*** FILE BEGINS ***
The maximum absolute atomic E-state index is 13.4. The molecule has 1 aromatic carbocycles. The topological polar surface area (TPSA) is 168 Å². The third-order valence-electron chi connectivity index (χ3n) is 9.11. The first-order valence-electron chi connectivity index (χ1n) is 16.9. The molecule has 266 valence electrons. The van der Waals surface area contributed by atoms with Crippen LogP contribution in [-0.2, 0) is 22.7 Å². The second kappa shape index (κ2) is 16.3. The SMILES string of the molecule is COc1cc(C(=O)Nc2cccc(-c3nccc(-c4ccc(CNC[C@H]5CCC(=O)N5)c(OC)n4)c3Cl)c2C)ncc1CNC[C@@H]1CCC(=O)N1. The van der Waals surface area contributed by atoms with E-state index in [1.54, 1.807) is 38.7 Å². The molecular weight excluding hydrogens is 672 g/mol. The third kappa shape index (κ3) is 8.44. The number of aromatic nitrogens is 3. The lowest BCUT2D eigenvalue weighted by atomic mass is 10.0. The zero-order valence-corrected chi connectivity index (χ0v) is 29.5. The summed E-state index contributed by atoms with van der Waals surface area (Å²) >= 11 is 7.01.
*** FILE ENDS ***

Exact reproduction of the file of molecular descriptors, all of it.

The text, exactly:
The maximum absolute atomic E-state index is 13.4. The molecule has 1 aromatic carbocycles. The topological polar surface area (TPSA) is 168 Å². The third-order valence-electron chi connectivity index (χ3n) is 9.11. The first-order valence-electron chi connectivity index (χ1n) is 16.9. The molecule has 266 valence electrons. The van der Waals surface area contributed by atoms with Crippen LogP contribution in [-0.2, 0) is 22.7 Å². The second kappa shape index (κ2) is 16.3. The SMILES string of the molecule is COc1cc(C(=O)Nc2cccc(-c3nccc(-c4ccc(CNC[C@H]5CCC(=O)N5)c(OC)n4)c3Cl)c2C)ncc1CNC[C@@H]1CCC(=O)N1. The van der Waals surface area contributed by atoms with E-state index in [1.54, 1.807) is 38.7 Å². The molecular weight excluding hydrogens is 672 g/mol. The third kappa shape index (κ3) is 8.44. The number of aromatic nitrogens is 3. The lowest BCUT2D eigenvalue weighted by atomic mass is 10.0. The zero-order valence-corrected chi connectivity index (χ0v) is 29.5. The summed E-state index contributed by atoms with van der Waals surface area (Å²) >= 11 is 7.01.